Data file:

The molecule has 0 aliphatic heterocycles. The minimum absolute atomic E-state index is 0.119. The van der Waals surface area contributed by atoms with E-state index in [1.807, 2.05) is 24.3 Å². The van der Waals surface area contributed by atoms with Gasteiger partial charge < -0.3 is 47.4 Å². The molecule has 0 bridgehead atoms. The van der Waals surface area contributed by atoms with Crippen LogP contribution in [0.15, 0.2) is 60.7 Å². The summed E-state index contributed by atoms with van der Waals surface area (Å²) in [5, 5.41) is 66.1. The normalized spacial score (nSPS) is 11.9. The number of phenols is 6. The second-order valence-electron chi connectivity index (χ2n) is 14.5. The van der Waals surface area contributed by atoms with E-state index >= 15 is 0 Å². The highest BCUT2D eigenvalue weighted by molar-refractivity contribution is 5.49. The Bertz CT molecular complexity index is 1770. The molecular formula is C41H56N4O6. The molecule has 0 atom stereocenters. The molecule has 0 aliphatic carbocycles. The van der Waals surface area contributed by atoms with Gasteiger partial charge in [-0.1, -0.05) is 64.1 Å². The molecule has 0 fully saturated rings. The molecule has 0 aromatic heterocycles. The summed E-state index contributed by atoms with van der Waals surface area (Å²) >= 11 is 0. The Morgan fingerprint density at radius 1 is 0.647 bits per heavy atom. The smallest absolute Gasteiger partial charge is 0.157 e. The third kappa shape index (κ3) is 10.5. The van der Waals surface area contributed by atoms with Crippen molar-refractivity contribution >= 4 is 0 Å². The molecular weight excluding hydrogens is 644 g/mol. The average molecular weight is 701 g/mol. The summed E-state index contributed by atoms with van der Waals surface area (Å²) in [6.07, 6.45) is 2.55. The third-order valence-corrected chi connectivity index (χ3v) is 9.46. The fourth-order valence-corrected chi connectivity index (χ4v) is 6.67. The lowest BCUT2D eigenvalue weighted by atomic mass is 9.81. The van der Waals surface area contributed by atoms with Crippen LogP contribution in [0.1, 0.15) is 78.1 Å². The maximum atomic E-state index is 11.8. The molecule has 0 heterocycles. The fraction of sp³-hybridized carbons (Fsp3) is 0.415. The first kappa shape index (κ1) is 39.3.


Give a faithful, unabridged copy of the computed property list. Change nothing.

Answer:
The molecule has 0 aliphatic heterocycles. The minimum absolute atomic E-state index is 0.119. The van der Waals surface area contributed by atoms with E-state index in [1.807, 2.05) is 24.3 Å². The van der Waals surface area contributed by atoms with Gasteiger partial charge < -0.3 is 47.4 Å². The molecule has 0 bridgehead atoms. The van der Waals surface area contributed by atoms with Crippen LogP contribution in [0.15, 0.2) is 60.7 Å². The summed E-state index contributed by atoms with van der Waals surface area (Å²) in [5, 5.41) is 66.1. The normalized spacial score (nSPS) is 11.9. The number of phenols is 6. The second-order valence-electron chi connectivity index (χ2n) is 14.5. The van der Waals surface area contributed by atoms with E-state index >= 15 is 0 Å². The highest BCUT2D eigenvalue weighted by molar-refractivity contribution is 5.49. The Bertz CT molecular complexity index is 1770. The molecular formula is C41H56N4O6. The molecule has 0 atom stereocenters. The molecule has 0 aliphatic carbocycles. The van der Waals surface area contributed by atoms with Gasteiger partial charge in [-0.1, -0.05) is 64.1 Å². The molecule has 0 fully saturated rings. The molecule has 0 aromatic heterocycles. The summed E-state index contributed by atoms with van der Waals surface area (Å²) >= 11 is 0. The Morgan fingerprint density at radius 1 is 0.647 bits per heavy atom. The smallest absolute Gasteiger partial charge is 0.157 e. The third kappa shape index (κ3) is 10.5. The van der Waals surface area contributed by atoms with Crippen molar-refractivity contribution >= 4 is 0 Å². The molecular weight excluding hydrogens is 644 g/mol. The average molecular weight is 701 g/mol. The summed E-state index contributed by atoms with van der Waals surface area (Å²) in [6.07, 6.45) is 2.55. The third-order valence-corrected chi connectivity index (χ3v) is 9.46. The fourth-order valence-corrected chi connectivity index (χ4v) is 6.67. The lowest BCUT2D eigenvalue weighted by atomic mass is 9.81. The van der Waals surface area contributed by atoms with Crippen LogP contribution in [0.1, 0.15) is 78.1 Å². The maximum atomic E-state index is 11.8. The molecule has 0 heterocycles. The fraction of sp³-hybridized carbons (Fsp3) is 0.415. The first kappa shape index (κ1) is 39.3.